This is is the rnaseq pipeline from the Sequana project
You must install Sequana first:
pip install sequana
Then, just install this package:
pip install sequana_rnaseq
For all dependencies (see hereafter), you can use conda. Another experimental solution is to use damona:
pip install damona damona install sequana_tools
This will install all required dependencies.
sequana_pipelines_rnaseq --help sequana_pipelines_rnaseq --input-directory DATAPATH --genome-directory genome --aligner star
This creates a directory with the pipeline and configuration file. You will then need to execute the pipeline:
cd rnaseq sh rnaseq.sh # for a local run
This launch a snakemake pipeline. If you are familiar with snakemake, you can retrieve the pipeline itself and its configuration files and then execute the pipeline yourself with specific parameters:
snakemake -s rnaseq.rules -c config.yaml --cores 4 --stats stats.txt
Or use sequanix interface.
This pipelines requires lots of third-party executable(s). Here is a list that may change. A Message will inform you would you be missing an executable:
- featureCounts (subread package)
You can install most of the tools using damona:
damona create --name sequana_tools damona activate sequana_tools damona install sequana_tools
Or use the conda.yaml file available in this repository. If you start a new environment from scratch, those commands will create the environment and install all dependencies for you:
conda create --name sequana_env python 3.7.3 conda activate sequana_env conda install -c anaconda qt pyqt>5 pip install sequana pip install sequana_rnaseq conda install --file https://raw.githubusercontent.com/sequana/rnaseq/master/conda.yaml
This pipeline runs a RNA-seq analysis of sequencing data. It runs in parallel on a set of input FastQ files (paired or not). A brief HTML report is produced together with a MultiQC report.
This pipeline is complex and requires some expertise for the interpretation. Many online-resources are available and should help you deciphering the output.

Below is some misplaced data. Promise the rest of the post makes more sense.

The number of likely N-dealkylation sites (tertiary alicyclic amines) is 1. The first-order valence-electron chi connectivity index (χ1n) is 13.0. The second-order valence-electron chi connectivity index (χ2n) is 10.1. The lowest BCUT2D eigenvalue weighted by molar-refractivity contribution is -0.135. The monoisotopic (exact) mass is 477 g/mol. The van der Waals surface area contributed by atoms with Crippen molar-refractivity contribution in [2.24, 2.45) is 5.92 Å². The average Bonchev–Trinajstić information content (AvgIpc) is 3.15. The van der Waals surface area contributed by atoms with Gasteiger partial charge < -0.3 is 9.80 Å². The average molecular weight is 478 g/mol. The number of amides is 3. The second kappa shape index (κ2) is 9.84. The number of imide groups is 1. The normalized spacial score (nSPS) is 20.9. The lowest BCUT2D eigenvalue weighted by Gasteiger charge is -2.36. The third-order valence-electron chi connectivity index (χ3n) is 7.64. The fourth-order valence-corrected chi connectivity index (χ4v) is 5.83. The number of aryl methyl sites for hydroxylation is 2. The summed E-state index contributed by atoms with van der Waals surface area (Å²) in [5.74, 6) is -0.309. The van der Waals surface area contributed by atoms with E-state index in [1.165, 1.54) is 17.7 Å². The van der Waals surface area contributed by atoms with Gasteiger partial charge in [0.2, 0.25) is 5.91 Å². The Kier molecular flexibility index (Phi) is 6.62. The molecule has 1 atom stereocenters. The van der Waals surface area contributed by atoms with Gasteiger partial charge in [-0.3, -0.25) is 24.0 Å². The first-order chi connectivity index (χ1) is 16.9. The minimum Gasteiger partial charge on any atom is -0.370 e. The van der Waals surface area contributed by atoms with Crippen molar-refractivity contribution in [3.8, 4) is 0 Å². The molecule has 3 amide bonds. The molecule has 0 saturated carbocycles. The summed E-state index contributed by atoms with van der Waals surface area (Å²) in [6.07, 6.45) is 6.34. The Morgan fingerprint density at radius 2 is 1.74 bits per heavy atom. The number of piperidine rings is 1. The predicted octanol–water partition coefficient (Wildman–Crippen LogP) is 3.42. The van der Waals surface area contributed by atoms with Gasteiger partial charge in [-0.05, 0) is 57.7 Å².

Yet, it should be quite straigtforward to execute it as shown above. The pipeline uses bowtie1 to look for ribosomal contamination (rRNA). Then, it cleans the data with cutapdat if you say so (your data may already be pre-processed). If no adapters are provided (default), reads are trimmed for low quality bases only. Then, mapping is performed with standard mappers such as star or bowtie2 (--aligner option). Finally, feature counts are extracted from the previously generated BAM files. We guess the strand and save the feature counts into the directoy ./rnadiff/feature_counts.
The pipelines stops there. However, RNA-seq analysis are followed by a different analysis (DGE hereafter). Although the DGE is not part of the pipeline, you can performed it with standard tools using the data in ./rnadiff directory. One such tool is provided within our framework (based on the well known DEseq2 software).
Using our framework:
cd rnadiff sequana rnadiff --design design.csv --features all_features.out --annotation ANNOT \ --feature-name FEAT --attribute-name ATTR
where ANNOT is the annotation file of your analysis, FEAT and ATTR the attribute and feature used in your analysis (coming from the annotation file).
This produces a HTML repot summarizing you differential analysis.
Rules and configuration details
Here is the latest documented configuration file to be used with the pipeline. Each rule used in the pipeline may have a section in the configuration file.
the RNAseQC rule is switch off and is not currently functional in version 0.9.X
|0.9.3||if a fastq_screen.conf is provided, we switch the fastqc_screen section ON automatically|